When Liberty University president Jerry Falwell, Jr. exhorted the audience at the school’s convocation to (legally) carry concealed weapons, it was his careless allusion to the religion of the shooters at San Bernardino that seemed to generate the most controversy: “I’ve always thought that if more good people had concealed-carry permits, then we could end those Muslims before they walked in, and killed them.” Even as the criticism from fellow Christians started to come in, Falwell stepped back from that remark. But he told the Washington Post that “That’s the only thing I would clarify… If I had to say what I said again, I’d say exactly the same thing.”
I’ve got friends and readers who — even as they rejected Falwell’s comments about “those Muslims” — resolutely affirmed his call for ordinary Christians to take advantage of Virginia’s gun laws, carry concealed weapons, and prepare themselves to take other lives. To their minds, it’s unfortunate but necessary that people — even followers of the Prince of Peace — may wield deadly weapons in order to defend themselves and others.
If that’s how you feel, please read John Piper’s post this morning at the Desiring God blog:
My main concern in this article is with the appeal to students that stirs them up to have the mindset: Let’s all get guns and teach them a lesson if they come here. The concern is the forging of a disposition in Christians to use lethal force, not as policemen or soldiers, but as ordinary Christians in relation to harmful adversaries.
The issue is not primarily about when and if a Christian may ever use force in self-defense, or the defense of one’s family or friends. There are significant situational ambiguities in the answer to that question. The issue is about the whole tenor and focus and demeanor and heart-attitude of the Christian life. Does it accord with the New Testament to encourage the attitude that says, “I have the power to kill you in my pocket, so don’t mess with me”? My answer is, No.
John Piper and I probably disagree as often as we agree, but I’m hugely grateful that he would write this piece. All the more so because he issued this statement in his capacity as chancellor of a Christian college and seminary, while most leaders in Christian higher ed (though not all) have stayed disappointingly silent in the wake of Falwell’s comments.
Lengthy as it is (there’s a seven-fold response just to the hypothetical of defending a loved one), please do read the whole essay. Here I’ll just pull out a couple of Piper’s arguments as a preview:
First, what of the argument that God ordains (e.g., in Romans 13) the use of “the sword” to protect the innocent from the wicked? Consequently, as I tried to acknowledge in my original response to Falwell, “there are ambiguities in the way Christian mercy and civic justice intersect.” But Piper argues that “neither can be absorbed into the other. Any exaltation, or Christianization, of the sword that silences Romans 12:19–20 has lost its way.”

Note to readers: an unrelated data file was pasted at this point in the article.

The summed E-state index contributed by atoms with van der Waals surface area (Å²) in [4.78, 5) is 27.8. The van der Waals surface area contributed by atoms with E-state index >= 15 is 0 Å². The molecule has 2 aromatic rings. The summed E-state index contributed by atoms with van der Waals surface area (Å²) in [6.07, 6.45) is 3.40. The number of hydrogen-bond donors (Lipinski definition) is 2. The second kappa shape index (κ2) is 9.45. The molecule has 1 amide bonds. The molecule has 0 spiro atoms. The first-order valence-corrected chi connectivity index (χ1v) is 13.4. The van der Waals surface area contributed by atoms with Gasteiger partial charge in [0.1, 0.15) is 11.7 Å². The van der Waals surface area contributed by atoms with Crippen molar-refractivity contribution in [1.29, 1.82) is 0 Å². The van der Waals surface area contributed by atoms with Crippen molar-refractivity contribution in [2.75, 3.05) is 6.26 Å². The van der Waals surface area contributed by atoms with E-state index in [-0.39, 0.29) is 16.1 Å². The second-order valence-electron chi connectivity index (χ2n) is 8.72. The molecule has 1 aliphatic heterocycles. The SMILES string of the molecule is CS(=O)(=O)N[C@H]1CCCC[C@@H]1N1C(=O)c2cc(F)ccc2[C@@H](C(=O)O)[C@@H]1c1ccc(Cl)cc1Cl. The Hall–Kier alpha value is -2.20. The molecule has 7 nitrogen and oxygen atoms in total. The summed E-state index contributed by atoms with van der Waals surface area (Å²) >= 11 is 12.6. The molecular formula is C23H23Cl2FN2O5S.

But in a democracy whose constitution has been amended so as to guarantee “the right of the people to keep and bear arms,” shouldn’t citizens (including Christians) be prepared to defend themselves, say, against a mass shooting? By no means, says Piper:
…any claim that in a democracy the citizens are the government, and therefore may assume the role of the sword-bearing ruler in Romans 13, is elevating political extrapolation over biblical revelation. When Paul says, “The ruler does not bear the sword in vain” (Romans 13:4), he does not mean that Christians citizens should all carry swords so the enemy doesn’t get any bright ideas.
Indeed, the main theme emerging from Piper’s exegesis of Romans and 1 Peter is that Christians need to remember that their highest citizenship is not in this world: “Peter’s aim for Christians as ‘sojourners and exiles’ on the earth is not that we put our hope in the self-protecting rights of the second amendment, but in the revelation of Jesus Christ in glory (1 Peter 1:7, 13; 4:13; 5:1). His aim is that we suffer well and show that our treasure is in heaven, not in self-preservation.”
Again, there’s nothing simple about living as “exiles on this earth with our citizenship in heaven (Philippians 3:20), while at the same time being called to serve in the structures of society (1 Peter 2:13).” But:
I think I can say with complete confidence that the identification of Christian security with concealed weapons will cause no one to ask a reason for the hope that is in us. They will know perfectly well where our hope is. It’s in our pocket.
We can have a debate about what it means for Christians to live as citizens of any state that, in some way, is ordained to uphold some earthly approximation of peace and justice via violence — with dissent from any such use of “the sword” being an important part of our collective response — but I don’t know how you can read Scripture so as to arrive at any conclusion other than Piper’s:
…the overwhelming focus and thrust of the New Testament is that Christians are sent into the world — religious and non-religious — “as lambs in the midst of wolves” (Luke 10:3)…. exhorting the lambs to carry concealed weapons with which to shoot the wolves does not advance the counter-cultural, self-sacrificing, soul-saving cause of Christ.